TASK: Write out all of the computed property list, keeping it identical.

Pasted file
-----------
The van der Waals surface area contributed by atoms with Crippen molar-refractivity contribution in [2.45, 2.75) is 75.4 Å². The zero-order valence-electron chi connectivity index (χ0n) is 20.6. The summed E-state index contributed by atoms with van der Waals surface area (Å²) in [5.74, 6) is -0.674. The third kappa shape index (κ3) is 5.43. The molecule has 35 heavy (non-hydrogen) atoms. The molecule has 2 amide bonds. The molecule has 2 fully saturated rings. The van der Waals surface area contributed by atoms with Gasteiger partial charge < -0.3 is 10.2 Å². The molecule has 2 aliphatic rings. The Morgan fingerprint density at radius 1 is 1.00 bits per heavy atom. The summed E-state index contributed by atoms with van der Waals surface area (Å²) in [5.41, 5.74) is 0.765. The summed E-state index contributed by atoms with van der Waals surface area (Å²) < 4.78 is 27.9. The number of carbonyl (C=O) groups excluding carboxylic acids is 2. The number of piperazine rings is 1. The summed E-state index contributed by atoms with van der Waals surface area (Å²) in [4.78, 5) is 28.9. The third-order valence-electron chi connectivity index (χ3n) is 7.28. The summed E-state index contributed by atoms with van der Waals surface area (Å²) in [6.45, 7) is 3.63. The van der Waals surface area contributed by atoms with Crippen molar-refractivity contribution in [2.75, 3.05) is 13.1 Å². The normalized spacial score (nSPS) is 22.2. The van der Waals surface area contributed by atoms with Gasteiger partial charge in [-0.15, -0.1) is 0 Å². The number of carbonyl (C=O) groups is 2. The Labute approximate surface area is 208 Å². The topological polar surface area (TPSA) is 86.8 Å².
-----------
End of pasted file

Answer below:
The van der Waals surface area contributed by atoms with Crippen molar-refractivity contribution in [2.45, 2.75) is 75.4 Å². The zero-order valence-electron chi connectivity index (χ0n) is 20.6. The summed E-state index contributed by atoms with van der Waals surface area (Å²) in [5.74, 6) is -0.674. The third kappa shape index (κ3) is 5.43. The molecule has 35 heavy (non-hydrogen) atoms. The molecule has 2 amide bonds. The molecule has 2 fully saturated rings. The van der Waals surface area contributed by atoms with Gasteiger partial charge < -0.3 is 10.2 Å². The molecule has 2 aliphatic rings. The Morgan fingerprint density at radius 1 is 1.00 bits per heavy atom. The summed E-state index contributed by atoms with van der Waals surface area (Å²) in [5.41, 5.74) is 0.765. The summed E-state index contributed by atoms with van der Waals surface area (Å²) < 4.78 is 27.9. The number of carbonyl (C=O) groups excluding carboxylic acids is 2. The number of piperazine rings is 1. The summed E-state index contributed by atoms with van der Waals surface area (Å²) in [4.78, 5) is 28.9. The third-order valence-electron chi connectivity index (χ3n) is 7.28. The summed E-state index contributed by atoms with van der Waals surface area (Å²) in [6.45, 7) is 3.63. The van der Waals surface area contributed by atoms with Crippen molar-refractivity contribution in [2.75, 3.05) is 13.1 Å². The normalized spacial score (nSPS) is 22.2. The van der Waals surface area contributed by atoms with Gasteiger partial charge in [-0.15, -0.1) is 0 Å². The number of carbonyl (C=O) groups is 2. The Labute approximate surface area is 208 Å². The topological polar surface area (TPSA) is 86.8 Å².